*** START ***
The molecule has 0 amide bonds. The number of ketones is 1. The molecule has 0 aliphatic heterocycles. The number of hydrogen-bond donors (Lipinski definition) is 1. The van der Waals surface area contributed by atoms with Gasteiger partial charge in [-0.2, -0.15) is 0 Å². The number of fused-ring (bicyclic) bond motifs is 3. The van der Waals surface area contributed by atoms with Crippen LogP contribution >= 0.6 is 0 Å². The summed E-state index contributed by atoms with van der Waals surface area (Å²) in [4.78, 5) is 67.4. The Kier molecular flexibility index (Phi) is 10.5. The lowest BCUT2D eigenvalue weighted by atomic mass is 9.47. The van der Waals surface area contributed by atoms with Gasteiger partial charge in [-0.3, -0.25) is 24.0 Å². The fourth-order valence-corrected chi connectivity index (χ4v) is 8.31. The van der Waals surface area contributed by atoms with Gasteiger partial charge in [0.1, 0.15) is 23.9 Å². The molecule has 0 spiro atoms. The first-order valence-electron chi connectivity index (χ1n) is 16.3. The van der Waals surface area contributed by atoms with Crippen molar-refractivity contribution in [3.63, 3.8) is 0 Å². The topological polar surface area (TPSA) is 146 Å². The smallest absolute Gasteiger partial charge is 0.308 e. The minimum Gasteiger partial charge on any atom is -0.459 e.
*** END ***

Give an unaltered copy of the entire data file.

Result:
The molecule has 0 amide bonds. The number of ketones is 1. The molecule has 0 aliphatic heterocycles. The number of hydrogen-bond donors (Lipinski definition) is 1. The van der Waals surface area contributed by atoms with Gasteiger partial charge in [-0.2, -0.15) is 0 Å². The number of fused-ring (bicyclic) bond motifs is 3. The van der Waals surface area contributed by atoms with Crippen LogP contribution >= 0.6 is 0 Å². The summed E-state index contributed by atoms with van der Waals surface area (Å²) in [4.78, 5) is 67.4. The Kier molecular flexibility index (Phi) is 10.5. The lowest BCUT2D eigenvalue weighted by atomic mass is 9.47. The van der Waals surface area contributed by atoms with Gasteiger partial charge in [-0.3, -0.25) is 24.0 Å². The fourth-order valence-corrected chi connectivity index (χ4v) is 8.31. The van der Waals surface area contributed by atoms with Gasteiger partial charge in [0.1, 0.15) is 23.9 Å². The molecule has 0 spiro atoms. The first-order valence-electron chi connectivity index (χ1n) is 16.3. The van der Waals surface area contributed by atoms with Crippen molar-refractivity contribution in [3.63, 3.8) is 0 Å². The topological polar surface area (TPSA) is 146 Å². The smallest absolute Gasteiger partial charge is 0.308 e. The minimum Gasteiger partial charge on any atom is -0.459 e.